Condor Sanctuary Seeks Help
By Daniel Lopez, The Monterey County Herald, Calif.
Jul. 18–The Ventana Wildlife Society has established an emergency fund to help rebuild its condor sanctuary damaged by the Basin Complex Fire.
Kelly Sorenson, the society’s executive director, said the plan is for cleanup efforts to begin Tuesday at its facility in the Ventana Wilderness of the Los Padres National Forest.
“We are gearing up for it,” he said.
Among the needed repair work is rebuilding breeding pens destroyed when the fire swept through the area.
The Ventana Wildlife Society is the only nonprofit group in California that breeds condors for introduction to the wild.
The bird was declared an endangered species in 1967, when its population — estimated to be 50 to 60 birds at the time — was in sharp decline because of poaching, habitat destruction and lead poisoning.
In the 1980s, the U.S. government approved an ambitious and costly conservation plan that brought the last of the nearly two dozen surviving California condors into captivity for a breeding program.
Since 1997, almost half of California’s condors have been reintroduced into the wild at the condor sanctuary operated by the Ventana Wildlife Society.
Of the 25 condors living in the wilderness area affected by the Basin Complex Fire, all but one have been accounted for. The missing condor is 3 years old, Sorenson said.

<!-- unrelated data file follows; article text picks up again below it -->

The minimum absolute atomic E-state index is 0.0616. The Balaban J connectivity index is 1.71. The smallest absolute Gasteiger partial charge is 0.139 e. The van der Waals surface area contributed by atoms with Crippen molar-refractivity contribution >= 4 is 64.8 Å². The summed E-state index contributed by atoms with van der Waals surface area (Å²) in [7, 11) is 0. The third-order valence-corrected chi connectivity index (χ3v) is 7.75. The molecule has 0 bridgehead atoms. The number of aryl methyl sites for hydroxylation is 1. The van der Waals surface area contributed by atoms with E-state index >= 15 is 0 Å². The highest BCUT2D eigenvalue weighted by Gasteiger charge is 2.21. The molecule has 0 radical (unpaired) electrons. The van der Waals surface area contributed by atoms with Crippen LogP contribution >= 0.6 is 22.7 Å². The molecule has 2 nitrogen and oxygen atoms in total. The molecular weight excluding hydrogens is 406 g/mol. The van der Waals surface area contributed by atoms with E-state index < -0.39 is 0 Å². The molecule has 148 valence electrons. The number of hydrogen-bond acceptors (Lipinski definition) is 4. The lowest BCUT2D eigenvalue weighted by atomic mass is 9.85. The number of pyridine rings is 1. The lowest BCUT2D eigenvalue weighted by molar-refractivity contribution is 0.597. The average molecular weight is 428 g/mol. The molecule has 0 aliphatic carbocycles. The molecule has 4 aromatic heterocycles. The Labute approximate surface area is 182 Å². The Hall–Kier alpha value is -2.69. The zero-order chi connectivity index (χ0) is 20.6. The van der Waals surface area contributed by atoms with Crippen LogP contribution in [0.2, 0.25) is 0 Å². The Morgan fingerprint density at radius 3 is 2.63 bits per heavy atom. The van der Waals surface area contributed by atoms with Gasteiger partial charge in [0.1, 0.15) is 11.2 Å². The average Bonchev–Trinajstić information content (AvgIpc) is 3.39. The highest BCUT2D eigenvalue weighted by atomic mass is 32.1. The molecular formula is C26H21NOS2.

The society’s staff members determined that two of three nesting condor chicks around the fire survived. The nest of the third condor is deep in the wilderness in a redwood tree where it has been impossible to confirm whether the chick is alive.
Tracking systems used to keep tabs on wild condors indicate when a parent returns to the nest, Sorenson said. A sure sign the chick survived will be if it flies from the nest.
Meanwhile, firefighters said, the Basin Complex Fire’s controlled burns on Chews Ridge and along Carmel Valley Road went well Thursday and are expected to continue toward the southeast with mopping up along Carmel Valley Road in the days to come.
Along the fire’s north edge, similar burn-outs are expected to proceed east of Devil’s Ridge.
On the coastal side, fire crews have begun repair work to roads and fences damaged during the three-week fight to protect the Big Sur community.
At 7:30 p.m. Thursday, the mandatory evacuation of Tassajara Road and parts of Cachagua Road was changed to voluntary, and formerly closed roads in the area were ordered open to residents and their employees.
Officials said that starting at 10 a.m. today, the mandatory evacuation along Carmel Valley Road from Martin Road to Piney Creek Road will be changed to voluntary.
The American Red Cross has closed its emergency evacuation centers at Greenfield High School and Carmel Middle School.
An estimated 5,000 acres burned during the day, and the fire has consumed 128,350 acres since it began June 21 from lightning strikes.
A public meeting will be held at 6 p.m. today at Tularcitos Elementary School in Carmel Valley.
The Associated Press contributed to this report.
To see more of the Monterey County Herald, or to subscribe to the newspaper, go to http://www.montereyherald.com.
Copyright (c) 2008, The Monterey County Herald, Calif.
Distributed by McClatchy-Tribune Information Services.
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